Amongst the panoply of powers enjoyed by Employment Tribunals (ETs) is the remit to order re-engagement of unfairly dismissed employees. A guideline Court of Appeal ruling, however, underlined some of the practical reasons why that power is only exercised relatively rarely.
The case concerned the former group marketing director of an international sporting body. After 26 years of service, he was dismissed shortly after the arrival of a new CEO who formed an unfavourable view of his ability to remain part of the employer’s senior leadership team. Following an ET hearing, his complaint of age discrimination was rejected.
However, after the employer conceded that his dismissal was procedurally unfair, the ET directed his re-engagement as commercial director of the employer’s office in China. His former role having ceased to exist, reinstatement was not an option. The re-engagement decision was subsequently overturned by the Employment Appeal Tribunal, which ruled that his remedy should be restricted to compensation.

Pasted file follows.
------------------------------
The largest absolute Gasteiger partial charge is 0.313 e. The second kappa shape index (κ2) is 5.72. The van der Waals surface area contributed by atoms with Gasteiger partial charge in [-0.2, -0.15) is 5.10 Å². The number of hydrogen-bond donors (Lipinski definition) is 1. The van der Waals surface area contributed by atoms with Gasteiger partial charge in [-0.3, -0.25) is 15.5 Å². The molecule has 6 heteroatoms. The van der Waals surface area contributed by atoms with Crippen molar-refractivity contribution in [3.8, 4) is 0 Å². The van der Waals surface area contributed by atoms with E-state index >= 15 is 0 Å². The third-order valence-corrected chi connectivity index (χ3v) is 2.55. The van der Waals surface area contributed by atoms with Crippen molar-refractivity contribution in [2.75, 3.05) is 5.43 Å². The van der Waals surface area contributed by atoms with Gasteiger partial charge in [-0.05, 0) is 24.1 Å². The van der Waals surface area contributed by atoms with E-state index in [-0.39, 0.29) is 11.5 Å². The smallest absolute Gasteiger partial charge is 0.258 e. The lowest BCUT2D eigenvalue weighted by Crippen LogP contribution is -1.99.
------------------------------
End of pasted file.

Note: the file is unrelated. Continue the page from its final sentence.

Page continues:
Rejecting his challenge to that outcome, the Court noted that the CEO genuinely and rationally believed that he was not capable of fulfilling the senior management role the employer wished him to perform. In ordering his re-engagement, the ET had fallen into the trap of substituting its own views regarding his capability for those of the employer.
After discovering that he had secretly recorded meetings, the CEO took the view that the breakdown of trust and confidence between them rendered it impracticable to re-engage him. The employer was also entitled to rely on the fact that he could neither speak, read nor write Mandarin, an essential requirement for the role in China.